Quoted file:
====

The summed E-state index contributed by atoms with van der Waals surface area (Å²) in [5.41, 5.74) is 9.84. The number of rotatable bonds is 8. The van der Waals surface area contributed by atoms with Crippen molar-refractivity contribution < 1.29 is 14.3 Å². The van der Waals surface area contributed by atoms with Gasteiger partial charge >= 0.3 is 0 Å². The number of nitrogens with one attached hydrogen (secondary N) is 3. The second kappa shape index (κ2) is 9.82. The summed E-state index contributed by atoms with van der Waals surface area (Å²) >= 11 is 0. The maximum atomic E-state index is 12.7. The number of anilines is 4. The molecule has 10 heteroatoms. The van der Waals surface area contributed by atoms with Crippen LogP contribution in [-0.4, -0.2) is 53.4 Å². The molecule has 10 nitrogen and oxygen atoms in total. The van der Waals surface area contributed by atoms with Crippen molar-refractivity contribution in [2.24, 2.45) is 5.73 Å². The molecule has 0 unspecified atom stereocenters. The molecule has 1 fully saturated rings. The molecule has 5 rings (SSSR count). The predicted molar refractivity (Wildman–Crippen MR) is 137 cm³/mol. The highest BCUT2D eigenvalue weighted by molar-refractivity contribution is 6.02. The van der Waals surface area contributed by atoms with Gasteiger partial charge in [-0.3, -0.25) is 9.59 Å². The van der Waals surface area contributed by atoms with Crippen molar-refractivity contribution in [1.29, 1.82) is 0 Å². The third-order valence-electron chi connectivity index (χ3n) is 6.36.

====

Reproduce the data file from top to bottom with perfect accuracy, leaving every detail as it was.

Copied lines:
The summed E-state index contributed by atoms with van der Waals surface area (Å²) in [5.41, 5.74) is 9.84. The number of rotatable bonds is 8. The van der Waals surface area contributed by atoms with Crippen molar-refractivity contribution < 1.29 is 14.3 Å². The van der Waals surface area contributed by atoms with Gasteiger partial charge >= 0.3 is 0 Å². The number of nitrogens with one attached hydrogen (secondary N) is 3. The second kappa shape index (κ2) is 9.82. The summed E-state index contributed by atoms with van der Waals surface area (Å²) >= 11 is 0. The maximum atomic E-state index is 12.7. The number of anilines is 4. The molecule has 10 heteroatoms. The van der Waals surface area contributed by atoms with Crippen LogP contribution in [-0.4, -0.2) is 53.4 Å². The molecule has 10 nitrogen and oxygen atoms in total. The van der Waals surface area contributed by atoms with Crippen molar-refractivity contribution in [2.24, 2.45) is 5.73 Å². The molecule has 0 unspecified atom stereocenters. The molecule has 1 fully saturated rings. The molecule has 5 rings (SSSR count). The predicted molar refractivity (Wildman–Crippen MR) is 137 cm³/mol. The highest BCUT2D eigenvalue weighted by molar-refractivity contribution is 6.02. The van der Waals surface area contributed by atoms with Gasteiger partial charge in [-0.3, -0.25) is 9.59 Å². The van der Waals surface area contributed by atoms with Crippen molar-refractivity contribution in [1.29, 1.82) is 0 Å². The third-order valence-electron chi connectivity index (χ3n) is 6.36.